Shortly before my daughter turned three I noticed she became more conscious of her appearance, particularly her skin tone and her hair. She was questioning why her hair wasn’t straight and why she was darker skinned than all the boys and girls she was seeing on tv, in books, in birthday cards and toys etc. I realised that there was a serious lack of representation for children like her in children’s media and it was leading to self- esteem issues, even at such a young age. I went out to buy some books with characters that looked like our family in order to affirm her and there were hardly any in the high street stores. I later discovered that only 1% of UK children’s books featured a black main character (CLPE 2018). I spoke to other black parents and started to hear heart-breaking stories about children feeling ugly because they didn’t look a certain way and I knew I had to do something to help change the narrative. I decided to set up an affirmative subscription box with books with black main characters so that black children could see themselves represented in the books they read and so all children can see that there are different stories and experiences from what they may be accustomed to. The box also includes black history and African activities so children can learn about black people who have done amazing things around the world. In addition to our boxes, we provide schools with diverse book packages featuring characters from all nationalities as we believe all children should read diverse books.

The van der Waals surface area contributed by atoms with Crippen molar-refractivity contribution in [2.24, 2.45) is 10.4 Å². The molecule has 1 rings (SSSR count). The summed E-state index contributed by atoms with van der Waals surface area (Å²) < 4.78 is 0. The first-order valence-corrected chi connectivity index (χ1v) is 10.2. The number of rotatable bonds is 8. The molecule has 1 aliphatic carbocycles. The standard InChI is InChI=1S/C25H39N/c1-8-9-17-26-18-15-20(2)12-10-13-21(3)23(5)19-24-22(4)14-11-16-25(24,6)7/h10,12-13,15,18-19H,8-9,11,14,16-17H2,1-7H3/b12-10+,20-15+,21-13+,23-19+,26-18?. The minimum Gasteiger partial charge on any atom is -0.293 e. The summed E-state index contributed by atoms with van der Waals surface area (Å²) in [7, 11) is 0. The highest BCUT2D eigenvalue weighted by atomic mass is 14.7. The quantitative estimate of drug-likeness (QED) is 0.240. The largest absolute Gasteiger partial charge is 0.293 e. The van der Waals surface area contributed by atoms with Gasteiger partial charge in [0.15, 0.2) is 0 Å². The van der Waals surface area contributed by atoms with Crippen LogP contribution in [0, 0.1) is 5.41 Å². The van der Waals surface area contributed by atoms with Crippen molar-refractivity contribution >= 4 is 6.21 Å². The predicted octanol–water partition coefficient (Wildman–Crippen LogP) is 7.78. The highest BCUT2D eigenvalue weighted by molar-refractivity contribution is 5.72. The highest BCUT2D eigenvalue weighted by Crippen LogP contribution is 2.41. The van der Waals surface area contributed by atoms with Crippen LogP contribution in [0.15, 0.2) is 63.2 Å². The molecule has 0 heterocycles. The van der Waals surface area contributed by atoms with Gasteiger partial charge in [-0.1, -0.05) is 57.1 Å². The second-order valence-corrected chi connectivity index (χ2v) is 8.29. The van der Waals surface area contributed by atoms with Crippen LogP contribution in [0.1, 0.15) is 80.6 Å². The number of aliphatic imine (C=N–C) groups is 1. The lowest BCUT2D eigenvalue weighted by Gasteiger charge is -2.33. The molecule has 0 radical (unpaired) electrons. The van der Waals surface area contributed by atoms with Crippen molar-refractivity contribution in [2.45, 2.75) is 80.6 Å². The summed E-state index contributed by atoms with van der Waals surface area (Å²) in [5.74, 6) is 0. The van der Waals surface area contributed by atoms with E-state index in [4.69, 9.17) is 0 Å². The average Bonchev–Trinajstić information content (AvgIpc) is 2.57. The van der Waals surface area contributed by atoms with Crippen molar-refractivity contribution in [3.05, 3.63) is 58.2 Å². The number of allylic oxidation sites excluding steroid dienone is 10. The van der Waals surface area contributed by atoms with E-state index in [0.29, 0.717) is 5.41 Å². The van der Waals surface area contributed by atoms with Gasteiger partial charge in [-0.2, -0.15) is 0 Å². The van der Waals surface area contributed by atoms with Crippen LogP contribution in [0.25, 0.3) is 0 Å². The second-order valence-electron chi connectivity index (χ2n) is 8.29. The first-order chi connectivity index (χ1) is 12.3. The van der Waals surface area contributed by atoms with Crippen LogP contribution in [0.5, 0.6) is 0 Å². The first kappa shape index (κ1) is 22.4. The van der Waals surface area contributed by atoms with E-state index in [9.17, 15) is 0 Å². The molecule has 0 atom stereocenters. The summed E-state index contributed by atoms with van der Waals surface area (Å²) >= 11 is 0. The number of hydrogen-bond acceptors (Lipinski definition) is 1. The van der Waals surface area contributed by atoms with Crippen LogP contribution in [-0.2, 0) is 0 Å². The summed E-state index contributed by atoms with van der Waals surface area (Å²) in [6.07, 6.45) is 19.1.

Tell us about how the subscription boxes work?
Imagine Me Stories is a monthly subscription box that aims to inspire and empower by providing quality black children's literature and fun activities. Each month subscribers will receive specially chosen top quality children’s literature featuring black main characters plus empowering activities to educate them on black history and culture. Subscribers can choose to receive 1, 3 or 5 books each month depending on their requirements and the boxes are tailored according to reading level. For families we do combo boxes where we send books with a range of reading levels. We also include a reading club chart in our standard boxes and each month we include a different sticker of a black icon to learn about.